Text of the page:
Plus, it was a lot of fun. This has got me thinking about food as an offering, which is a deeper and wider act than just giving a gift or bringing your share of potato salad to the neighborhood potluck. In a very real and tangible way, a food offering is responding to a request to keep someone or something alive, to enter into a relationship by giving something precious to sustain something precious.
In many Asian countries where Buddhism is still practiced, the monks are not allowed to purchase anything, even food, and they are not allowed to store or hoard food either. Often they can only eat once a day and that meal is before noon. So they are deeply dependent on the lay community to feed them. For the lay community, it is a meritorious act to bring food to the monks and place it in their large brass begging bowls. This giving and receiving of food is an offering, a ceremony, where all participants are nourished.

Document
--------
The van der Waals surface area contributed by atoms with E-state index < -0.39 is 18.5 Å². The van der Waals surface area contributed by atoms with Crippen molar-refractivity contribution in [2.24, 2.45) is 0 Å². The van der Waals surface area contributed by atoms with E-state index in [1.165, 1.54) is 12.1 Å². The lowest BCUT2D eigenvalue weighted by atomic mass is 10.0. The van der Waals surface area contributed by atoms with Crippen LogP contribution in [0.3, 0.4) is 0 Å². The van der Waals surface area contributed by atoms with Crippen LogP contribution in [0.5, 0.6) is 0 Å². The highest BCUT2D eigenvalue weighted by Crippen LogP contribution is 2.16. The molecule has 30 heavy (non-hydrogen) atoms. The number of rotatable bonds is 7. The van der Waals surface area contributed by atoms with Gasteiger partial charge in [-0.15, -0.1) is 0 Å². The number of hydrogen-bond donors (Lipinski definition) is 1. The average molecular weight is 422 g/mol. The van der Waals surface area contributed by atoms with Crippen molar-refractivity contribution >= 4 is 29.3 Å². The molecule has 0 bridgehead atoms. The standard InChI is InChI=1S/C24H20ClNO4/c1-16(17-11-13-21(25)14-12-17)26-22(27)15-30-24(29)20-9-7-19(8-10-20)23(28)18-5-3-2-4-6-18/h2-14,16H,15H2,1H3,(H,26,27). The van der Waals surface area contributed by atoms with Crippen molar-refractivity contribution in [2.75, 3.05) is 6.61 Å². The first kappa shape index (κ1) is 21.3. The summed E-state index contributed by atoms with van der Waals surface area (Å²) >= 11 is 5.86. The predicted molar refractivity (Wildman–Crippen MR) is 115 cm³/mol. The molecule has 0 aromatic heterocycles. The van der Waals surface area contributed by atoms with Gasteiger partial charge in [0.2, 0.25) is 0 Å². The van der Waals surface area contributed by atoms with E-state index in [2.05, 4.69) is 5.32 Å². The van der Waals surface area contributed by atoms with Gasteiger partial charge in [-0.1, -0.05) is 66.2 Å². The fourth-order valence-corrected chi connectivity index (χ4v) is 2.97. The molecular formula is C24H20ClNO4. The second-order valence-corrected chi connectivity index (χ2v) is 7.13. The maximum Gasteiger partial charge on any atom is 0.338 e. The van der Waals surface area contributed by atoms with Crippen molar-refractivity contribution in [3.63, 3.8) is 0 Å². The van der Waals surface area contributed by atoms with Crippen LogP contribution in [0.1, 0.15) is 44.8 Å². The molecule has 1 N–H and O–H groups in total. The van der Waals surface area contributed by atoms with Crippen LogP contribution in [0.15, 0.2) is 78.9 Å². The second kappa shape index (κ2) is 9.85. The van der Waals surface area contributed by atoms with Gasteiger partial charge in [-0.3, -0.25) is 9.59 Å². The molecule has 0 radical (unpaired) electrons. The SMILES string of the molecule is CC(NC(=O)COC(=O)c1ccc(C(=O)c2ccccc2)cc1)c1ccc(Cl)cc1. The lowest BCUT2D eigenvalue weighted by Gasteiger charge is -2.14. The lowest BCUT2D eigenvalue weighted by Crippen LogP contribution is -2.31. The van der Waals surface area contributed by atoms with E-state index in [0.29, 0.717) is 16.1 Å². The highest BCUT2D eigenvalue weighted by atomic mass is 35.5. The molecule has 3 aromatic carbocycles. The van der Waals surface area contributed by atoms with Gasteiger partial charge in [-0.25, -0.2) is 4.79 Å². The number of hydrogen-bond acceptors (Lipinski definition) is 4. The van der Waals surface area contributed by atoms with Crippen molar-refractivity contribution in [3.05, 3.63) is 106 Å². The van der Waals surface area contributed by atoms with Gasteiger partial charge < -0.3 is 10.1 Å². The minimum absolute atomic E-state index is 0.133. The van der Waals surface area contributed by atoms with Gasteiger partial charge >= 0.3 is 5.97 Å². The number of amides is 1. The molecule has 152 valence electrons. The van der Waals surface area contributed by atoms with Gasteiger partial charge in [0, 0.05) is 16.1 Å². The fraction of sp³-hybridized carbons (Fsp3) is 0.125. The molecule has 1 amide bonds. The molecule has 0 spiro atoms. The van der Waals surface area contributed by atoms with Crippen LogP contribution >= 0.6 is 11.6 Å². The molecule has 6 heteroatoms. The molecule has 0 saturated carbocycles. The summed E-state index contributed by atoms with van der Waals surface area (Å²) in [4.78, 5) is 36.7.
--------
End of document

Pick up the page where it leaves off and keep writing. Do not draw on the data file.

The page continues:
When you work hard in service of a person or an organization or even an idea, you are giving your energy, your lifeforce, an actual bit of yourself in support of that something or someone. You are saying "This is important. This is worth sustaining."
In the case of our 36 pie offering, our two friends going to do something not only for themselves but also for their community of friends and family. They are going to say 'I do" to a set brave and bold and noble vows. And in doing so they will bring us all together, in a conspiracy of sorts, to support them in this lifetime commitment, this celebration of complete trust, this leap of faith called marriage.
So when two dear, dear people are about to take one of the biggest leaps of their lives and they want pie, then by jove, we're giving them pie!
(Images: Dana Velden)